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January 09, 2013
Transitioning to the new Release Process
Before starting this I did come across Walter's complaint of 
issues, but feel this needs a new thread. But didn't read all 
replies.

The new process introduces a new branch called staging. This is 
_not_ used as one would first think.

staging is created/updated _after_ release. This means a delay in 
changes in master (breaking changes/new additions) and release (a 
good thing). It also means that we have to do some awkward 
delaying to get some useful changes into staging so that it is 
different from this last release.

The delay is good, we can continuously releasing betas from 
staging and fixing bugs in both staging and master for the time 
master is being developed. And master doesn't have to be perfect 
when doing a release, it is moved into staging afterwards and can 
get final touch ups there.

Maybe the next release can just be a -bugfix- regression release 
off staging?

Walter, I believe the proper way to merge changes from staging 
into master is:

$ git checkout master
$ git merge staging

Cherry pick isn't needed since all changes should be desired.
January 09, 2013
Re: Transitioning to the new Release Process
On Wednesday, 9 January 2013 at 17:12:15 UTC, Jesse Phillips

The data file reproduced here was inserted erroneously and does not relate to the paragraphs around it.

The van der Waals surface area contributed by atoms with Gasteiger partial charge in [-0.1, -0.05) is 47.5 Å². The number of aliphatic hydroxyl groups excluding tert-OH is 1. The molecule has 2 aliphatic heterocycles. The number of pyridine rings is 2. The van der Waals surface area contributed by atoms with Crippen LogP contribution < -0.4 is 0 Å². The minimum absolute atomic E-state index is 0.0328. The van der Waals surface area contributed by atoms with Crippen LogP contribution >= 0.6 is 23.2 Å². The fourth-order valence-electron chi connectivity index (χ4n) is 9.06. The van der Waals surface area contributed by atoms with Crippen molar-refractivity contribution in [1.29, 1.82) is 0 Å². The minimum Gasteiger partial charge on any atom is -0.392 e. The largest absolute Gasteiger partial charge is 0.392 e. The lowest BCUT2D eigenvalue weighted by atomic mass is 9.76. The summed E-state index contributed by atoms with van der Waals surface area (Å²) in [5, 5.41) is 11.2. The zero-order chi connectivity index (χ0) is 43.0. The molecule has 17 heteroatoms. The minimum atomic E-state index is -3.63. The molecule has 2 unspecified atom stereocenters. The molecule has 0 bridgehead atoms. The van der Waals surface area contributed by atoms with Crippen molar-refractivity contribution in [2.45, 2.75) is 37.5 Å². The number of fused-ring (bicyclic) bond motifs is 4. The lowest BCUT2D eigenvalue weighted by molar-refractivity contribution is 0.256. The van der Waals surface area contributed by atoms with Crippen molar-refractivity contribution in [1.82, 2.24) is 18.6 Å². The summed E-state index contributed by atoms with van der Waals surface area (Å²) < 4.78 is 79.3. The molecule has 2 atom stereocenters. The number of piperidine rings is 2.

wrote:
> The new process introduces a new branch called staging. This is 
> _not_ used as one would first think.
>
> staging is created/updated _after_ release. This means a delay 
> in changes in master (breaking changes/new additions) and 
> release (a good thing). It also means that we have to do some 
> awkward delaying to get some useful changes into staging so 
> that it is different from this last release.

According to the wiki, this is not what is supposed to happen, 
staging should have existed prior to the version branch release:

---------------
version branches: Once we determine it's time to do a new 
release, a version branch is made by branching from the staging 
branch. A version branch will not receive any new features, only 
regression fixes. To determine to which version branch regression 
fixes should go, see #Regression fix. Version branches are used 
to support the version for an extended period of time to enable 
updated minor releases which fix regressions.
---------------

I think what you mean, is that the 2.061 release was done 
improperly, and that we need to find a solution to fix whatever